They have been very supportive and very resilient and very open-minded. Every time we email families, we are getting lots of responses saying, you know, thank you for the communication. I think people are very happy that we’re being transparent. We are trying to be responsive, and keep them as informed as we can, and respond as quickly as we can. When we told people that we had a case, I think it was less than 12 hours later. We told everyone who had been exposed, we did it as quickly as we possibly could and of course in that time we were composing a list of who was exposed. We were working with the biomedical center to figure out next steps. So it happened very quickly, and we tried to get the information out to the community to prevent panicking. When people got this email, they didn’t know if they had come in contact with this person. Of course families and staff members were concerned so we had to work very quickly, together in tracking the movements of the infected staff member.

The remote learning resources. How are they working out?

It is working very well, our online learning has not started yet, it will be launched on Monday.  Teachers are building the platforms right now. We are using lots of different systems, like Google Classroom, Kojo learning environment, and different tools for learning. To do that right now, the teachers are getting all the classroom setup and doing all the training and we are upgrading all the accounts and then planning their lessons and recording videos of themselves for teaching. We have taken a few days to do that, and then it will officially go live on Monday.

Basically apart from the fact that the students are physically out of campus, the academic calendar is going to continue?

Absolutely, and we will continue to progress through the curriculum. This won’t be a lot of busy work, it will be actual learning, objective as we planned. We are calling it at-home learning instead of virtual learning, because it will be a mixture of screen time, but also none-screen time, because we have to limit the amount of screen time a child is exposed to depending on their age. It won’t be a kid sitting in front of a computer all day long because that would not be very healthy for children. We are still having PE classes at home and we are still having art classes. Some things will be done with textbooks, some will be done on screens and websites and videos, and then some things will be tasks that students need to physically do and they might have to record a reflection or take a photo of themselves doing it, but it will be a mixture of different things as we have to cater to different ages. We have some kids who maybe are only three or four years old. Then obviously the amount of screen time they can get is very limited.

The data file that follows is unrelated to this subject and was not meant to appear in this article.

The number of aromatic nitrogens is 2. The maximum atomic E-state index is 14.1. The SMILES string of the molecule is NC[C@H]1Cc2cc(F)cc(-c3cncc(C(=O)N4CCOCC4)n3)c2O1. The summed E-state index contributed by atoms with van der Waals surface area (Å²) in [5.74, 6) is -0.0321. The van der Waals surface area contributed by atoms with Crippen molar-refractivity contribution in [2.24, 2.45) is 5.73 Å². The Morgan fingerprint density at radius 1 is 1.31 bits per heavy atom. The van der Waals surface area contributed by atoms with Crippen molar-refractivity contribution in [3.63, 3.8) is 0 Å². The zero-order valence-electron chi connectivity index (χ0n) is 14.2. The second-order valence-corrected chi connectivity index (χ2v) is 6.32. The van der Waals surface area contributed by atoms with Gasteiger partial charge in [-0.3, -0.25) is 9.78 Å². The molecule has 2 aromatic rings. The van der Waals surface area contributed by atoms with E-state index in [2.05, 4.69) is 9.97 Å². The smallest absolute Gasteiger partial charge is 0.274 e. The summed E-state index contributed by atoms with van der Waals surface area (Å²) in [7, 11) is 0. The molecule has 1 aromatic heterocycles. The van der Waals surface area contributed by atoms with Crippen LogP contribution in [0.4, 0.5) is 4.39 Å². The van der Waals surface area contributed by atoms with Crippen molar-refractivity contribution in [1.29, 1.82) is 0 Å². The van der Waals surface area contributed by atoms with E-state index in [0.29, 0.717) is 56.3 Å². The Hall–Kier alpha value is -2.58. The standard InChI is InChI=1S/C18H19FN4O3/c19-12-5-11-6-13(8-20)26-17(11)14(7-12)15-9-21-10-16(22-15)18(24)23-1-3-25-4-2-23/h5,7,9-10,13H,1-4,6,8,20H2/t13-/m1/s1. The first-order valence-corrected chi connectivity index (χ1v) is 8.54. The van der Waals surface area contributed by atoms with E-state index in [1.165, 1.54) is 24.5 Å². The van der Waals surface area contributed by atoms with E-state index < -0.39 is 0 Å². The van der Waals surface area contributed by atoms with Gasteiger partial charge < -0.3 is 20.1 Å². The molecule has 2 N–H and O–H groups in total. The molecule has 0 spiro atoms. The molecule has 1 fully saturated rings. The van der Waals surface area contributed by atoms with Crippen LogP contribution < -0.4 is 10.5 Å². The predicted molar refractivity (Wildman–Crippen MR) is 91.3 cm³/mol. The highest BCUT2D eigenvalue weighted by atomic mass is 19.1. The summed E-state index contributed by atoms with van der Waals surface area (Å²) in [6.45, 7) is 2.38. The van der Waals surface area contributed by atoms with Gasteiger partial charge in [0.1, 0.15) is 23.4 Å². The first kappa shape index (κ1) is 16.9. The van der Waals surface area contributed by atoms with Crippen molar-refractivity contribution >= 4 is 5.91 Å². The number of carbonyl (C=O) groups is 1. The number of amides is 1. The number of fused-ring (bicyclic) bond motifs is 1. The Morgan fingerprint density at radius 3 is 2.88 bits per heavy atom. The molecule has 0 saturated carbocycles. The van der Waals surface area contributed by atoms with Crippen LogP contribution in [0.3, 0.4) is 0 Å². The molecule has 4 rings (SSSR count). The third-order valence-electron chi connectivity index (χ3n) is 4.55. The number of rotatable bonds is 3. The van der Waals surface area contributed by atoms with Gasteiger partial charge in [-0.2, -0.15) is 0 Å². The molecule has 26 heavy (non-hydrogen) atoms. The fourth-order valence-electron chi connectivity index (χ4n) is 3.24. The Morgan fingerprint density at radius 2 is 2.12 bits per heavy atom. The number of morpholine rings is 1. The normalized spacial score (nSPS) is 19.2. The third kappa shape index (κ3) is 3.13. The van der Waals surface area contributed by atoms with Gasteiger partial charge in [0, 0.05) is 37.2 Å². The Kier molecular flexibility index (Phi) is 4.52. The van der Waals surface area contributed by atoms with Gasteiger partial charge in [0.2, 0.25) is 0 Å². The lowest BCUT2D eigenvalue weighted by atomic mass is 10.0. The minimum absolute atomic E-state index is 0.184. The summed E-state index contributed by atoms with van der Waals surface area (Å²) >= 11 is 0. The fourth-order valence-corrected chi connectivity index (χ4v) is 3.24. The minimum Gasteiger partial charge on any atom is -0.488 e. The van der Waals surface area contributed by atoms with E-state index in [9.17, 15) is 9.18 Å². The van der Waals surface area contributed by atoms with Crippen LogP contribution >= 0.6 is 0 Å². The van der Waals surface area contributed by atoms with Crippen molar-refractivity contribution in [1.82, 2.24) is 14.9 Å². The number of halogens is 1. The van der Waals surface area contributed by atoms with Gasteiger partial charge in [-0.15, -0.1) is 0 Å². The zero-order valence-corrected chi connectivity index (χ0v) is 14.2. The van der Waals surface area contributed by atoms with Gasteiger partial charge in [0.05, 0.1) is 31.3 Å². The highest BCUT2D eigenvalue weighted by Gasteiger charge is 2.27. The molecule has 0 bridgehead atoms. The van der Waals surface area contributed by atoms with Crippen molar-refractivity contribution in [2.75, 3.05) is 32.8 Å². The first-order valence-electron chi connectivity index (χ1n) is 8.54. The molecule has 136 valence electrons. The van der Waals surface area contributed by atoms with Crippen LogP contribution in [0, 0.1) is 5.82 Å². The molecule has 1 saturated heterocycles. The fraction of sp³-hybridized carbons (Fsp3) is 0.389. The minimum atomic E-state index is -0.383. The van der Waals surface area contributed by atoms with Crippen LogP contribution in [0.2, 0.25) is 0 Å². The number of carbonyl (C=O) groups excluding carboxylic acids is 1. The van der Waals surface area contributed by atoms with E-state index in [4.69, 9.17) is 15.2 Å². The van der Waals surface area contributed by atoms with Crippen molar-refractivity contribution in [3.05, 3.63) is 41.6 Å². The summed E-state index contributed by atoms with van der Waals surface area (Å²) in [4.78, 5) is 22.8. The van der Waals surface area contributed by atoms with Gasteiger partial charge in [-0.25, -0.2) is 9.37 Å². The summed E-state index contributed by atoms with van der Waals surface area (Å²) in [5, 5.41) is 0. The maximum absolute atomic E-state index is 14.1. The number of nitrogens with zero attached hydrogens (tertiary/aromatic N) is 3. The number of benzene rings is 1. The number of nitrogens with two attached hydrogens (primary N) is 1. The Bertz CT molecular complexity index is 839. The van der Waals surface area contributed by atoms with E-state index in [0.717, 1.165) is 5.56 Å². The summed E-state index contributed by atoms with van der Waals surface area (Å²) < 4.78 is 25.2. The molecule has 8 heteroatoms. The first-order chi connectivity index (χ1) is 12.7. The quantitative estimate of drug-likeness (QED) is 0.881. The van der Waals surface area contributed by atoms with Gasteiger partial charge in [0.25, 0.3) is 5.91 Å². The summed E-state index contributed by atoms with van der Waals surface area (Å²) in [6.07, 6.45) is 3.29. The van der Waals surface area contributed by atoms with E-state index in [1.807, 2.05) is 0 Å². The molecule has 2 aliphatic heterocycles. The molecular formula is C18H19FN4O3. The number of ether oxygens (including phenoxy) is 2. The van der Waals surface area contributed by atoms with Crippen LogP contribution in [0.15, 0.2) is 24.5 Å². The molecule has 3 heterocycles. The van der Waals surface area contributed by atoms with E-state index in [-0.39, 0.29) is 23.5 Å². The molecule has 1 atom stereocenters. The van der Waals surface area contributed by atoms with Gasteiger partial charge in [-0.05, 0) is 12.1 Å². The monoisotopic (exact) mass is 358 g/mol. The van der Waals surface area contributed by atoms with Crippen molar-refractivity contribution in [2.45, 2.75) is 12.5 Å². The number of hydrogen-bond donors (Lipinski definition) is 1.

Where are you getting this expertise to build up this infrastructure, is it locally, or you have help from somewhere else?

It is all coming from our staff committee, some are coming from our leadership team, some of it is coming from teachers that are really adept at these things and have already been using them, and then globally, the education community has been really amazing and there is lots of educational companies offering free resources right now, that they usually charge for, but because of coronavirus tons of additional sites and tools are free and there is a lot of different sites also doing free trainings and tutorials online as well. We are  taking advantage of those, we are using a bit of internal community expertise, or I should say actually a lot of community internal expertise. But then also coupling that with things we can find online being put out there just for school suffering from the coronavirus closures crisis.

What was the most disturbing part of this crisis, and how did you cope up with it?

I would say the most disturbing part is not knowing for how long we shall be closed for, right now it is for an initial 2 weeks period, and that can be easily extended, and all over the world it is being extended, depending on each country’s situation, but very well we could be out longer than two weeks. And then we start worrying about some of our classes that have big tests at the end of the year, so like IGCSE exams and IB exams, we are really worried about making sure the students are prepared and making sure that they are ready, wondering if we can come in to take those. That’s pretty stressful, because the kids need these exams to go to university next year. We might be closed for these two weeks or we could be closed for 2 months.

Have you got comments from students, may be calling saying they miss school already and, like emotional feedback from students?

I haven’t heard directly from students but the parents are saying that they are very grateful that the school is taking such strong precautions and being vigilant because everyone’s number one concern is to keep everyone safe, but number two, that they look forward to when things go back to normal, which everyone who is at home with children right now and I think out of work and having issues with childcare and trying to help their kids with learning. It’s a challenge for the whole community as it is a challenge for the teachers to deliver the lessons online. It’s going to be a challenge for the parents to support their children. Kids need social interaction. I have been home alone for 3 days. I also miss my colleagues. It’s the same. I can’t wait to see my colleagues again and the students and just get back to normal.

Do you feel overwhelmed?

No, I don’t feel overwhelmed right now. We have been really lucky that we are getting such strong support from the government. They are very responsive and advising us what to do. I also have a very strong leadership team and supportive community. The board has been very wonderful. They have been very involved in helping me make these decisions and get communication out. I feel very supported.